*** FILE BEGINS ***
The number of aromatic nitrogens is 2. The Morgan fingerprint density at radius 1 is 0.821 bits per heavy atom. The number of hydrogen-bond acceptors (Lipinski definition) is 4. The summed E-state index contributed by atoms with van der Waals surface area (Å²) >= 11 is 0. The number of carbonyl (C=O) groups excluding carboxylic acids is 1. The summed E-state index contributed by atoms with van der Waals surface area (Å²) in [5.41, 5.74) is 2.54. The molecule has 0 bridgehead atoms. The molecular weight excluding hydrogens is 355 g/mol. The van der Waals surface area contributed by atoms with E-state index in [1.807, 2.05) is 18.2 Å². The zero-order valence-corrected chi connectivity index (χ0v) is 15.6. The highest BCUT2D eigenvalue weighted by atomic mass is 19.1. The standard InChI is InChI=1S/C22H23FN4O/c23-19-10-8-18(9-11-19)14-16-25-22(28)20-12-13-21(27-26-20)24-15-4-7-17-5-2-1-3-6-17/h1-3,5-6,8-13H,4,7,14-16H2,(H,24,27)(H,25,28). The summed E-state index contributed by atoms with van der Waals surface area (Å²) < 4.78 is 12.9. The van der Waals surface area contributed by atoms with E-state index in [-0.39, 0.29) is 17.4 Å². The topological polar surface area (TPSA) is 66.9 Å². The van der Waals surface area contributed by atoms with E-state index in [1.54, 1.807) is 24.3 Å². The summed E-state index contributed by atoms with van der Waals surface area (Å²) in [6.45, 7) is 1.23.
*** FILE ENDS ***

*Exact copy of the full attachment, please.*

The number of aromatic nitrogens is 2. The Morgan fingerprint density at radius 1 is 0.821 bits per heavy atom. The number of hydrogen-bond acceptors (Lipinski definition) is 4. The summed E-state index contributed by atoms with van der Waals surface area (Å²) >= 11 is 0. The number of carbonyl (C=O) groups excluding carboxylic acids is 1. The summed E-state index contributed by atoms with van der Waals surface area (Å²) in [5.41, 5.74) is 2.54. The molecule has 0 bridgehead atoms. The molecular weight excluding hydrogens is 355 g/mol. The van der Waals surface area contributed by atoms with E-state index in [1.807, 2.05) is 18.2 Å². The zero-order valence-corrected chi connectivity index (χ0v) is 15.6. The highest BCUT2D eigenvalue weighted by atomic mass is 19.1. The standard InChI is InChI=1S/C22H23FN4O/c23-19-10-8-18(9-11-19)14-16-25-22(28)20-12-13-21(27-26-20)24-15-4-7-17-5-2-1-3-6-17/h1-3,5-6,8-13H,4,7,14-16H2,(H,24,27)(H,25,28). The summed E-state index contributed by atoms with van der Waals surface area (Å²) < 4.78 is 12.9. The van der Waals surface area contributed by atoms with E-state index in [-0.39, 0.29) is 17.4 Å². The topological polar surface area (TPSA) is 66.9 Å². The van der Waals surface area contributed by atoms with E-state index in [1.54, 1.807) is 24.3 Å². The summed E-state index contributed by atoms with van der Waals surface area (Å²) in [6.45, 7) is 1.23.